SeeSaw, the online video venture from Arqiva, has announced its first distribution deal, with BBC Worldwide. Built on the project Kangaroo platform, acquired from the joint venture between the BBC, ITV and Channel 4 that was blocked by the Competition Commission, SeeSaw still has some way to go to reach a credible launch proposition but has a strong team on board and a positive outlook.

SeeSaw says the deal covers a range of programming across drama, comedy, lifestyle, entertainment and factual genres from the BBC archive. It cites the period drama Cranford, comedy sketch show That Mitchell & Webb Look, and classic episodes of Doctor Who as examples.

SeeSaw is the brand acquired by Arqiva with the assets of the Kangaroo project, originally a joint venture between the BBC, ITV and Channel 4.

“Today’s announcement is a significant milestone for SeeSaw, demonstrating our commitment to deliver a rich and varied range of British programming,” announced SeeSaw chief executive, Pierre-Jean Sebert. “By offering an enhanced viewing experience and great content, SeeSaw will become the ideal destination for consumers to indulge their passion for TV.”

As one of the founding partners of Kangaroo, it is no real surprise that the commercial division of the BBC should do a deal with Arqiva. What is not clear is the scale and scope of the deal, which is unlikely to be exclusive and may not be that extensive. Although BBC Worldwide has licensed programming to a number of platforms in the past, it only has the rights to a subset of BBC programming, so this is far from opening up the entire BBC archive.

It is also not clear where this leaves UKTV, the joint venture between BBC Worldwide and Virgin Media which was originally founded to exploit the BBC library. The original UK Gold television channel was started as a joint venture between the BBC and Thames Television back in 1992. Now a joint venture with Virgin Media, which has been looking to sell its stake, it has since spawned a number of spin-off channels but has so far failed to establish a significant online proposition.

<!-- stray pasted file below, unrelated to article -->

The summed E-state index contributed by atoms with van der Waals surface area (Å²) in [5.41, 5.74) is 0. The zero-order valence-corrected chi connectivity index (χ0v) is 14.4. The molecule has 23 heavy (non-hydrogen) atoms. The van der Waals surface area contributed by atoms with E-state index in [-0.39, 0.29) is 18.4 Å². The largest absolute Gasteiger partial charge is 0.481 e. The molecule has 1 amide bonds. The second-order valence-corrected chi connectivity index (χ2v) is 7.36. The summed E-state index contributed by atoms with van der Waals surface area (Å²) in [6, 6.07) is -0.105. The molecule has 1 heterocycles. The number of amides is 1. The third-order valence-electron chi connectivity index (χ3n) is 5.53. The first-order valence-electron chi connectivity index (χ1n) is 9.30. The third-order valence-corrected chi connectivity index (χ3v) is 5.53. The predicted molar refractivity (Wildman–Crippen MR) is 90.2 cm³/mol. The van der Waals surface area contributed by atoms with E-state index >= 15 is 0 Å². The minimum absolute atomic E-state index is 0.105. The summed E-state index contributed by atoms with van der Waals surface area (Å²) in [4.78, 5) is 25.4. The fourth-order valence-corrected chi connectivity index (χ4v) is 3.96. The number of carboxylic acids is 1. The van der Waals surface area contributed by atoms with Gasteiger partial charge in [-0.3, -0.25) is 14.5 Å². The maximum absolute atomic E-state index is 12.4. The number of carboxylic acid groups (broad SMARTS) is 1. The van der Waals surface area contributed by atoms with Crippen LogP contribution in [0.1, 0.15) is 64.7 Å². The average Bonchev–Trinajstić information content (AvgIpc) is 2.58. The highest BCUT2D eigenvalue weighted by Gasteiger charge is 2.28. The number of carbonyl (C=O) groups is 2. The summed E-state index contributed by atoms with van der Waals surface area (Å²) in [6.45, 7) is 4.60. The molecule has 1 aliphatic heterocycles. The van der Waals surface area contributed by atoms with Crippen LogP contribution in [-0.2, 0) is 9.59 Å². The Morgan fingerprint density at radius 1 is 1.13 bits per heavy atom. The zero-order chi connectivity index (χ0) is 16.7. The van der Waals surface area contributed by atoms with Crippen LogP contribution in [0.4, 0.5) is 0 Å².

That is the opportunity that Arqiva, which is primarily a transmission company, hopes to exploit. In order to become a destination in its own right, SeeSaw will still need to do distribution deals with ITV and Channel 4, the other founding partners of the Kangaroo project. It will be competing for attention with a number of other online video players in an increasingly crowded playground.

The BBC is still waiting to see if it will be able to proceed with Canvas, its proposed joint venture platform with BT, ITV, subsequently joined by channel Five. It seems increasingly unlikely that this will be able to proceed unopposed.

Hulu has meanwhile been looking to extend into Europe. MSN is attempting to expand into this space. YouTube is looking for long-form programming and recently announced a significant deal with Channel 4.

The real question is how much demand there is for library programmes, beyond particular cult classics. So far, individual episodes of some of the most popular Channel 4 programmes on YouTube are producing at best a few thousand views a week, while some lifestyle programmes have only been watched a few hundred times.

Experience suggests that simply listing catalogue titles and episode numbers only really serves those that are already aware of a programme. Programmes need to be promoted, marketed and merchandised like any other product.

Broadcasters play a significant role in promoting their scheduled programmes, as does general media interest. Clips from The X Factor are watched hundreds of thousands of times, in some cases receiving millions of views. A recent controversial edition of the political panel programme Question Time proved a surprising hit for the BBC iPlayer, with over 800,000 online views.

Commercial success demands significant scale and SeeSaw will have to secure a critical mass of programming, ideally exclusively, in order to attract a substantial audience. The real online opportunity may be to create a platform for global distribution of British television programming, but for rights reasons that remains a challenge.

John Keeling, the former chief operating officer of UKTV who was appointed as platform controller for SeeSaw, remains optimistic. “Confirming great content from BBC Worldwide is just the beginning,” he said. “With unrivalled depth in comedy, drama, factual and lifestyle programming, SeeSaw will change the way Britain chooses to watch great television. Watch this space.”